3. Oh wow tl;dr. I did want to know what’s missing from Iroha but.. Lol I’m a super slow reader and I have better things to do~ If somebody would like to state it in a few sentences, I definitely wouldn’t stop them~

  4. So wait, you’re complaining that immature teenagers in a show that’s marketed for (as far as I know) immature teenagers are immature? Since when are teenagers mature?

    Immaturity is not a problem in anime. In all honesty, it’s more realistic. Not everyone makes the “rational” decision every single time in real life, why should every character do no wrong in anime? Furthermore, most people don’t go up to their friends/enemies and ask “Hey man, you’re hampering my character development, tell me what’s wrong so I can react to it!” In other words, we don’t necessarily know why people do what they do, which is your problem with Minko. So why expect in anime, especially this early on? I can see the viewpoint that it’s annoying to watch after a while, but immaturity has another advantage you didn’t mention, that it can allow for character development over time, as the character grows up and gains experience. If this was 20 episodes in, I would be concerned, but right now? It’s fine. So for now, let’s be patient and wait.

  5. I was drawn to Ohana’s rather cynical worldview

    Huh, what ever happened to that side of her character? She started off a fascinating character. Now she’s turned into a rather dumb happy go lucky character with none of that cynical, trying to view the world through literature viewpoint the first two episodes said she had

  6. While I’m starting to become more pessimistic it’ll happen, perhaps a saving grace might be the inn’s resident gossip girl, Tomoe. Both of Sui’s children think with their libido’s more than their heads, and I thought, in the early episodes, that their respective active social lives might be a topic of gossip around the inn, largely propagated by Tomoe. This may have created an interesting conflict for Ohana. At this stage, though, I’m not sure it’s going to happen.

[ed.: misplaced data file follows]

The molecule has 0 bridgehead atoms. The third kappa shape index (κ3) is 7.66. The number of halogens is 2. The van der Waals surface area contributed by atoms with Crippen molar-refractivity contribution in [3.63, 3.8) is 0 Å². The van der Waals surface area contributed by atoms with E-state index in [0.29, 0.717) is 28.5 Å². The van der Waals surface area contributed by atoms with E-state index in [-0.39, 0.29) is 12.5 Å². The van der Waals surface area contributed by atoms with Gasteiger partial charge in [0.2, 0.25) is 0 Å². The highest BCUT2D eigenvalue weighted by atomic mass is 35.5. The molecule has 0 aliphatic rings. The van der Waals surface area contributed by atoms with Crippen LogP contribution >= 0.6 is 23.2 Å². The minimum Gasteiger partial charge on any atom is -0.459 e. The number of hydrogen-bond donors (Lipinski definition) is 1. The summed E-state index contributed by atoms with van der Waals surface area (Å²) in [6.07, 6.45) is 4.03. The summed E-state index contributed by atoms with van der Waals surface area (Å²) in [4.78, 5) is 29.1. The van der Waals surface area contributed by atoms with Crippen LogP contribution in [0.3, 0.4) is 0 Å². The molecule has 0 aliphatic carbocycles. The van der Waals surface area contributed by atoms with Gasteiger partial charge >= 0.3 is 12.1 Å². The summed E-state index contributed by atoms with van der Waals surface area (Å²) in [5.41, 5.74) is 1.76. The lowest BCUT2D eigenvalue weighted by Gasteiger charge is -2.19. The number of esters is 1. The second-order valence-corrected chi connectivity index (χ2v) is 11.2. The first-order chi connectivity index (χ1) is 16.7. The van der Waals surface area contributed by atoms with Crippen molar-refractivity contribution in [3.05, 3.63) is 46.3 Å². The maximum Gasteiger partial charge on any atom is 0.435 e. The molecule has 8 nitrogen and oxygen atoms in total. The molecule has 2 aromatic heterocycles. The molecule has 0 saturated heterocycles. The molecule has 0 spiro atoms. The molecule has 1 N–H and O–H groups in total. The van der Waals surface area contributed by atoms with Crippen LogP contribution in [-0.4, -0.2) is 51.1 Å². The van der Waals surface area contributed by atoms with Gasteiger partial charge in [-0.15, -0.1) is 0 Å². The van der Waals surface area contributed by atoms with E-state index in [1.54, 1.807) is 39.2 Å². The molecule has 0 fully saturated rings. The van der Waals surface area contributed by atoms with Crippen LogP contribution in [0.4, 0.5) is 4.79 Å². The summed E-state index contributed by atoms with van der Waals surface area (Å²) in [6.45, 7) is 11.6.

Another issue about Minko: I think Omigawa Chiaki has been miscast. It’s an aside to the writing, but after being so used to her in comedic roles, I’m not sure how seriously I can take her.

  7. If somebody would like to state it in a few sentences, I definitely wouldn’t stop them~

    Minko is an immature termagant. The side characters are shallow. Aria is better. Aria is the best thing ever made. Watch Aria now. :)

  8. Minko makes the show unwatchable.

  9. Good article, I generally concur. My opinion of this show has been on the decline, and you’ve said it more clearly than I could have. It’s because of the supporting characters.

    I also think, fundamentally, that I don’t want to watch a show about a bunch of immature teenagers doing immature things. It’s just not interesting to me, because I’ve lived through that, and well… in hindsight, it was all pretty dumb.